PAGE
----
Not Just a Bow, Y’Know
One of my standout takeaways from the State of Play was the selection of new moves Aloy has at her disposal. Discovered by some machines early on, it starts out familiar, with Aloy shooting arrows at different parts of the enemies for specific damage; but then we see the new smoke bomb as Aloy decides to outrun the chasing pack instead. It’s a very Batman moment that I can see being extremely helpful in desperate situations! As Aloy climbs up a nearby building, there is a nice verticality to how the machines chase her up the building, with Aloy utilising her new Pullcaster grappling hook to get some distance before diving underwater with the Diving Mask to escape. These new parkour moves supply some welcome extra fluidity; I just hope they’re not too situational (e.g. the disappointment of the rope in Uncharted 4: A Thief’s End) and you can feasibly make them part of your usual traversal. Furthermore, in the fight against a group of raiders, we see the new Valor Surge, an attachment for the spear that cues a short, satisfying close-up animation as Aloy slams her spear into the ground to deliver various effects. Speaking of the spear, there are a bunch of combos to learn for it, and it can also be charged up to help against stronger enemies. Once we get to the climax of the State of Play, which is a battle against the new, mammoth-like Tremortusk, Aloy demonstrates a bunch of weapons (both new and returning) in the weapon wheel: a slingshot can fire adhesive grenades that literally slather a glue-like substance over enemies to slow them down; the spike launcher latches onto enemies for targeted explosions; and there are arrows that rip off machine armour. The versatility of how Aloy could approach battles in Zero Dawn was one of the numerous strengths of the game, and it seems as though this’ll continue to be the case in Forbidden West!
A Mammoth Task
That final Tremortusk fight is definitely one of the highlights of the State of Play, and reminded me a lot of some of the thrilling larger-scale fights in Zero Dawn. Watching Aloy ride in on a machine of her own and then slowly take the machine apart, dodging out of the way of rampaging attacks as she goes, brought back to me how invigorating the combat of Zero Dawn was. We see the aforementioned Pullcaster being used to help stay ahead of the machine, combined with the very-Breath of the Wild Shieldwing to float down slowly when up in the air. The Focus scanning effect also shows up points where Aloy can grab onto surfaces and climb, pairing well with all these new options. In this fight, Aloy removes the raiders from the top of the Tremortusk first (it’s very Lord of the Rings) before focusing on the damaged, isolated machine, and it is evident that there are a lot of ways you could tackle the scenario. New machine types are, of course, going to be crucial to Horizon Forbidden West, and I hope that seeing the likes of the Tremortusk is just scratching the surface, with a lot of new enemy types to be revealed; it’d be very disappointing to see much the same selection as in Zero Dawn. Especially with all of the new underwater areas, there is so much potential for new machine designs based on deep ocean dwellers!
Eye of the Storm
Being a sequel, a key part of Forbidden West is of course going to be how it builds upon the story of the first game. The ending of Zero Dawn definitely pointed to a potential direction for the sequel, but actually, so far, we’ve seemingly heard nothing about that unresolved plot thread. The demo, as mentioned, is centred on Aloy finding the captured Erend, and upon saving them we find that Erend was sent here by Aloy to find a particular piece of tech. Upon activation, it shows a map location; at a guess, this is where they need to go next to find something they need (I know, such a bold prediction!). We are told that a blight (not to keep bringing it up, but very Breath of the Wild) and storms are threatening the remainder of the human race, and Aloy and co. are searching for the means to stop it. Clearly there is more going on, with an unnamed enemy out there somewhere, and I am thinking that this is where that ending tease from Zero Dawn is going to come into play; but we shall see! Right now, I am happy to not know too much. In the first game, the way the story unfolded was packed with dramatic reveals and exciting set pieces, only lacking that seemingly-inevitable fight against the giant, dormant spider-like machine seen in the mountains. Perhaps, this time around, we’ll get that fight, or something similar? Either way, it seems as though there are some difficult times ahead for the characters – the State of Play ends with Aloy and Erend looking towards the flashes of an intimidating red storm in the distance, as their surroundings darken…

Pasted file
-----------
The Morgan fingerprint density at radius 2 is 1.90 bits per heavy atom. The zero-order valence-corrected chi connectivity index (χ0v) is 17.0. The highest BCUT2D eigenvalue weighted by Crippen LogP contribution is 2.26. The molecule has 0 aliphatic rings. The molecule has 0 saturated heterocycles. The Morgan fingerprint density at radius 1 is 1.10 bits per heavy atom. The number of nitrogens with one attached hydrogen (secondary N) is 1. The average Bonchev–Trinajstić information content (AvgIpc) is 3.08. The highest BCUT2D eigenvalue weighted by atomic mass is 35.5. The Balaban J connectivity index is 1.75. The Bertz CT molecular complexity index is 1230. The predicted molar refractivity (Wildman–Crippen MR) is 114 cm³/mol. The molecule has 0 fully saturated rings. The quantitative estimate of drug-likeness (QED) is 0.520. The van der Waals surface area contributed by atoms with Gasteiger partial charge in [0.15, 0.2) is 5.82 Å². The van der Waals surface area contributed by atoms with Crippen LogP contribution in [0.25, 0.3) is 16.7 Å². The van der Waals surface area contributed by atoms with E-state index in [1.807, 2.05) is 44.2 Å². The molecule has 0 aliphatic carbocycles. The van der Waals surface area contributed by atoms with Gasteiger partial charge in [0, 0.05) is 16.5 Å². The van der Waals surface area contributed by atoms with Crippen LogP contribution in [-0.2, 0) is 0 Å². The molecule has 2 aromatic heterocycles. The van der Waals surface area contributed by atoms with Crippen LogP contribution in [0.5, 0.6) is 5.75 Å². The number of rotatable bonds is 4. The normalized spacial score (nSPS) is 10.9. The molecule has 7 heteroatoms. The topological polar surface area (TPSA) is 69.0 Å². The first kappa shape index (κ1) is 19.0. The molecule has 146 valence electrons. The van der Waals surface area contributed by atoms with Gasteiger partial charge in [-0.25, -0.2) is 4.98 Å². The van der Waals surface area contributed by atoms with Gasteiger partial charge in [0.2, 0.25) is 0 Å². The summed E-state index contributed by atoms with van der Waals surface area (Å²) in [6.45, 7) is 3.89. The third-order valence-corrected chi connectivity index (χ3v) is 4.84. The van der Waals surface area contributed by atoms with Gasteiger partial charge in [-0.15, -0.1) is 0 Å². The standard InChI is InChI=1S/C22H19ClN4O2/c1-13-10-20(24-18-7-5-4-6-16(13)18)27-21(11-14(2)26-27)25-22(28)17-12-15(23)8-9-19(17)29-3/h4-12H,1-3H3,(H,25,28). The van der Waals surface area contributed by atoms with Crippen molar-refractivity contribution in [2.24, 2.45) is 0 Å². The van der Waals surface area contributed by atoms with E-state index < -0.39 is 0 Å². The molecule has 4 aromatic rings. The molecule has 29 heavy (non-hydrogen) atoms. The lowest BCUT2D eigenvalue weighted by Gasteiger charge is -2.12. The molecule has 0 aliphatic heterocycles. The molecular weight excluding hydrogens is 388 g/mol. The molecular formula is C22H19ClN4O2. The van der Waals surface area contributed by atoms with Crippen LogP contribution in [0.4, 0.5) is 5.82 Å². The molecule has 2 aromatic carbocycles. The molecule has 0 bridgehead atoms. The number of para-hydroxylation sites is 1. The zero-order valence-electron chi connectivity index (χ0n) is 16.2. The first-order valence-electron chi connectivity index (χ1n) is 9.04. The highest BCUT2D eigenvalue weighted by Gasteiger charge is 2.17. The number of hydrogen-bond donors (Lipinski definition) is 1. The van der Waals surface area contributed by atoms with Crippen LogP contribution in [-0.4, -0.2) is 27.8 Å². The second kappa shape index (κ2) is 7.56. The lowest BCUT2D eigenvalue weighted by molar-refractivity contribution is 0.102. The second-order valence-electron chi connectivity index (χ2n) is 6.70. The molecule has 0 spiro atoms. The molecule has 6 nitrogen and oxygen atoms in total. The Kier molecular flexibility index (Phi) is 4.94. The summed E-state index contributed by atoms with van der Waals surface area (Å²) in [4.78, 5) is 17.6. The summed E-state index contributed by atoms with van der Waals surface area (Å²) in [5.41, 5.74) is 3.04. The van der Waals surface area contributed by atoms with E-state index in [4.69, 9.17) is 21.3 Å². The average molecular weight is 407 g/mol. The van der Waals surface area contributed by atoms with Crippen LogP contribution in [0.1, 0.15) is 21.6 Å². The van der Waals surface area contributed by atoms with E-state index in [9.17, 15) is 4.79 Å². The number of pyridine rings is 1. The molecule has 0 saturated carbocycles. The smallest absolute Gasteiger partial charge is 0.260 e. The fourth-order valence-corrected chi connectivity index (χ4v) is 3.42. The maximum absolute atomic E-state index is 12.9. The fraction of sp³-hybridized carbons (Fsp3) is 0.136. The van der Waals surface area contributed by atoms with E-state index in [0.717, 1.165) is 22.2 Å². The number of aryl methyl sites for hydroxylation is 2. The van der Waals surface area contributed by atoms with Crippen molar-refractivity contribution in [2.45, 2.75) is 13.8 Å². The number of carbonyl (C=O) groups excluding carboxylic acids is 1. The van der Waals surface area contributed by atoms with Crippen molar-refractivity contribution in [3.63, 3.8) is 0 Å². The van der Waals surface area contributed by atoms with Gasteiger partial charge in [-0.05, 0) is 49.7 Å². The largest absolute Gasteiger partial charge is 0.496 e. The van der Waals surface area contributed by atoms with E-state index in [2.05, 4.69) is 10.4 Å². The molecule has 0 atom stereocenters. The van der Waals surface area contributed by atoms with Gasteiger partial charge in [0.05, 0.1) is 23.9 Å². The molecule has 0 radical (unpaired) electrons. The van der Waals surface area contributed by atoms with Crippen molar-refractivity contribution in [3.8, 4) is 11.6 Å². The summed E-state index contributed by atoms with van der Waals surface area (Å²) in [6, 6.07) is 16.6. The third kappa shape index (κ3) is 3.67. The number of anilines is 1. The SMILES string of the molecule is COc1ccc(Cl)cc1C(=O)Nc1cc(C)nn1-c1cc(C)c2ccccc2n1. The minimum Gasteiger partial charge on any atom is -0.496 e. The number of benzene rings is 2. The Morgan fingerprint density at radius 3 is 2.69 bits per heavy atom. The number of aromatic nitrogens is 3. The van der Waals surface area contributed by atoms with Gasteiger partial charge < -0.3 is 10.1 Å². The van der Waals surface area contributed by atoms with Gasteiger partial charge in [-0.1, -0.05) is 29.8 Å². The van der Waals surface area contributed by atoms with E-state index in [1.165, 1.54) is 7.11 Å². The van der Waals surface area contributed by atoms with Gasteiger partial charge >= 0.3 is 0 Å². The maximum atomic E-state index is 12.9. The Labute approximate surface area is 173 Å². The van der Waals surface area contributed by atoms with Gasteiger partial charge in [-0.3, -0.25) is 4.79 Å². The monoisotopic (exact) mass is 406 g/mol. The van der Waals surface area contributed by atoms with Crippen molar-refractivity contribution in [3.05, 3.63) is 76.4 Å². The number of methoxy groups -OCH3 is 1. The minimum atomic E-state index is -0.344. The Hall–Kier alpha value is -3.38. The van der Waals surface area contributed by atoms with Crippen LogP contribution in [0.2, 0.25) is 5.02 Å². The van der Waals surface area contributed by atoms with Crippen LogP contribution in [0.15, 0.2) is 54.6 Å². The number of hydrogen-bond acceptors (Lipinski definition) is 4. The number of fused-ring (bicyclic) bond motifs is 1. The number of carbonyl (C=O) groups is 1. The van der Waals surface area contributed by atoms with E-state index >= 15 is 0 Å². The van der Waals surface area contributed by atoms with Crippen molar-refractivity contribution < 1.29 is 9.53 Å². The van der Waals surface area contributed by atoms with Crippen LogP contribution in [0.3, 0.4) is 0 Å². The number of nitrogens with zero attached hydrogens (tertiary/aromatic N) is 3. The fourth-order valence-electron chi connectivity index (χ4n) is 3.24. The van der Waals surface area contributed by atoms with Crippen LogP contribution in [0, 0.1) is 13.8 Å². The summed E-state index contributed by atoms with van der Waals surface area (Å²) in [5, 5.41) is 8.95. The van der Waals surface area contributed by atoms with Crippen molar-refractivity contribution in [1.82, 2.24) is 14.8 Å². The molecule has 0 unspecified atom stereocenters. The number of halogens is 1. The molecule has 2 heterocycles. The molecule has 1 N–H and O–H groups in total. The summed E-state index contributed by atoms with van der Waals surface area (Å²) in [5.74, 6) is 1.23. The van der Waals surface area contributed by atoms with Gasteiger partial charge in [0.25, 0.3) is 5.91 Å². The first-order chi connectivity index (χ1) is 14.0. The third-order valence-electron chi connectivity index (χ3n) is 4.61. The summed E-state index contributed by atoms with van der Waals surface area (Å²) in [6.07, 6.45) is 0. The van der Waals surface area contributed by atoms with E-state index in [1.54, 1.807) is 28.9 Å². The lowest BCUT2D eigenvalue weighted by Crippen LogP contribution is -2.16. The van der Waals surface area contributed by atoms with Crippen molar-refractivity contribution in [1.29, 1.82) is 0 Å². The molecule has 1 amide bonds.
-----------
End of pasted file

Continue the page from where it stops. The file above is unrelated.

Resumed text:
Going into this State of Play for Horizon Forbidden West, I was not particularly expecting anything, and mainly excited to be getting a new glimpse of the next Horizon game. In many ways, the core of the gameplay appears the same as in Horizon Zero Dawn, with a bunch of new moves and equipment types that should suitably mix it up – especially if the underwater sections are utilised well. When the mechanics established in the first game are so good, an evolution instead of a revolution makes a lot of sense. As for story details, we did not get much, but as I say, that is fine at such an early stage – I can put my own theories on the backburner for a bit longer, aha! My main concern is the possibility of an increased presence for human enemies, which I’ll have to wait until launch to properly form an opinion on. Visually, it’s super smooth and a treat for the eyes, though I’ll say that I’m currently not quite feeling the need to jump to PS5 for it – it may well end up that I play it on PS4, but we’ll see how my thoughts on that develop as we get closer to launch, aha! Speaking of, we were originally told this was a 2021 game; however, I would be extremely surprised if it does launch this year. As such an important PlayStation franchise, I think Guerrilla will get plenty of time to make Horizon Forbidden West into something amazing, and I reckon an early 2022 release (roughly 5 years on from Zero Dawn) is more likely. For me, the State of Play did not necessarily knock my socks off; instead, it personally confirmed why I am so looking forward to another adventure with Aloy! Seriously, though, Sony, make a custom Horizon PS5 and you’ve got me…